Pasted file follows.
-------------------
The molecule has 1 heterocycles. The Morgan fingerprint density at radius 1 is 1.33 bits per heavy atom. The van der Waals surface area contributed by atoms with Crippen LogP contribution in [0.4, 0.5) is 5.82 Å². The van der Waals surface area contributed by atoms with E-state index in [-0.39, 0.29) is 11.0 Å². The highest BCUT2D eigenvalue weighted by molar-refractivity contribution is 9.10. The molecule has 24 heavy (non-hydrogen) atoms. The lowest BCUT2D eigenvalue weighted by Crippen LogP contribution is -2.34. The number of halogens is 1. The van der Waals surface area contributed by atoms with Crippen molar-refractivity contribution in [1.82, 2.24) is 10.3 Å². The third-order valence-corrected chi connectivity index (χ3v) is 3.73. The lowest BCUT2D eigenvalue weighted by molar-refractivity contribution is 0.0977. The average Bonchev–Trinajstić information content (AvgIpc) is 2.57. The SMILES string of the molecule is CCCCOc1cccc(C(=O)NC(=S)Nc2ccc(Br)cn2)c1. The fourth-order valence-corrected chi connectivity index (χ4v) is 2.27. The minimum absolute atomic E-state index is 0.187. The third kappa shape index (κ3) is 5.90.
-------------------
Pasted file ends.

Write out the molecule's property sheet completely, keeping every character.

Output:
The molecule has 1 heterocycles. The Morgan fingerprint density at radius 1 is 1.33 bits per heavy atom. The van der Waals surface area contributed by atoms with Crippen LogP contribution in [0.4, 0.5) is 5.82 Å². The van der Waals surface area contributed by atoms with E-state index in [-0.39, 0.29) is 11.0 Å². The highest BCUT2D eigenvalue weighted by molar-refractivity contribution is 9.10. The molecule has 24 heavy (non-hydrogen) atoms. The lowest BCUT2D eigenvalue weighted by Crippen LogP contribution is -2.34. The number of halogens is 1. The van der Waals surface area contributed by atoms with Crippen molar-refractivity contribution in [1.82, 2.24) is 10.3 Å². The third-order valence-corrected chi connectivity index (χ3v) is 3.73. The lowest BCUT2D eigenvalue weighted by molar-refractivity contribution is 0.0977. The average Bonchev–Trinajstić information content (AvgIpc) is 2.57. The SMILES string of the molecule is CCCCOc1cccc(C(=O)NC(=S)Nc2ccc(Br)cn2)c1. The fourth-order valence-corrected chi connectivity index (χ4v) is 2.27. The minimum absolute atomic E-state index is 0.187. The third kappa shape index (κ3) is 5.90.